Roger Stone said there should be consequences for what happened: about seven per cent of the spouse’s speech appeared to be borrowed from Michelle Obama.

“Sloppy staff work, at a minimum,” Stone told a breakfast panel organized at the convention by the website Politico.

“It’s sloppy staff work and somebody should go.”

MORE: The Melania Trump controversy? It’s straight from Trump’s playbook.

Stone was a former Nixon White House staffer and New York confidant of Trump’s who acted as his political aide in his previous flirtations with presidential runs. He parted ways with the campaign last year, but still speaks with Trump and remains a staunch supporter.

He downplayed the notion that the snafu might have any effect on voters. The public won’t care about the lifted lines, he said, and most will probably remember the image, presence and presentation of the candidate’s wife.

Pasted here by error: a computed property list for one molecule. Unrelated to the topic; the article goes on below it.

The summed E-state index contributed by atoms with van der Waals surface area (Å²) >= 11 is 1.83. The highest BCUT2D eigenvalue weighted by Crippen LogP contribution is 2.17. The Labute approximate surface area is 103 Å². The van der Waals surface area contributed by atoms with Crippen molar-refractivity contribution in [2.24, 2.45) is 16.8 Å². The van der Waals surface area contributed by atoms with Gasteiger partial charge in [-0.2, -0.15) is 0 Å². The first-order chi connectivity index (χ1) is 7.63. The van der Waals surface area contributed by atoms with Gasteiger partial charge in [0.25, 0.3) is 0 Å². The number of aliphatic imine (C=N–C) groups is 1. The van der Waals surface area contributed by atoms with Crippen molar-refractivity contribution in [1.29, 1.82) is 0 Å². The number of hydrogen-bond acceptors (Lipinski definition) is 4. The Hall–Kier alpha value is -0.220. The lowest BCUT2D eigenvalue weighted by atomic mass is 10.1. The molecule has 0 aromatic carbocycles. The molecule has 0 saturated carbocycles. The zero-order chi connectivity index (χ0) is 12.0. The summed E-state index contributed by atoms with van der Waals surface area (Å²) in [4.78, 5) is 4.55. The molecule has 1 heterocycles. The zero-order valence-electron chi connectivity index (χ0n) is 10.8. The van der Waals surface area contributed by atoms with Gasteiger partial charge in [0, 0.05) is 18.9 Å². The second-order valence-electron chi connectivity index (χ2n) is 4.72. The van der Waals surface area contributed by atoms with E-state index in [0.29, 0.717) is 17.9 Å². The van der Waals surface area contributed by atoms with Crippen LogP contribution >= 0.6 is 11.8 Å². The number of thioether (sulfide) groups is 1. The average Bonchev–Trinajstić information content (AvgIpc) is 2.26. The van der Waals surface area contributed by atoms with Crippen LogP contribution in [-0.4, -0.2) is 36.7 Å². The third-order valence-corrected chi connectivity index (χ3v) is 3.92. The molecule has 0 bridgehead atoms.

Stone compared Melania Trump to Jacqueline Kennedy — as refined women speaking different languages, comfortable in front of the camera, great political assets to their husbands, but uncomfortable speaking publicly.

Trump’s senior staff attempted to close ranks, blaming Hillary Clinton and the media for making a big deal of a string of coincidental words. However, the rival Democrats had nothing to do with viral videos that spread across social media after an out-of-work journalist tweeted comparisons with a speech from 2008.

The theme of that apparently plagiarized passage? Honesty and hard work.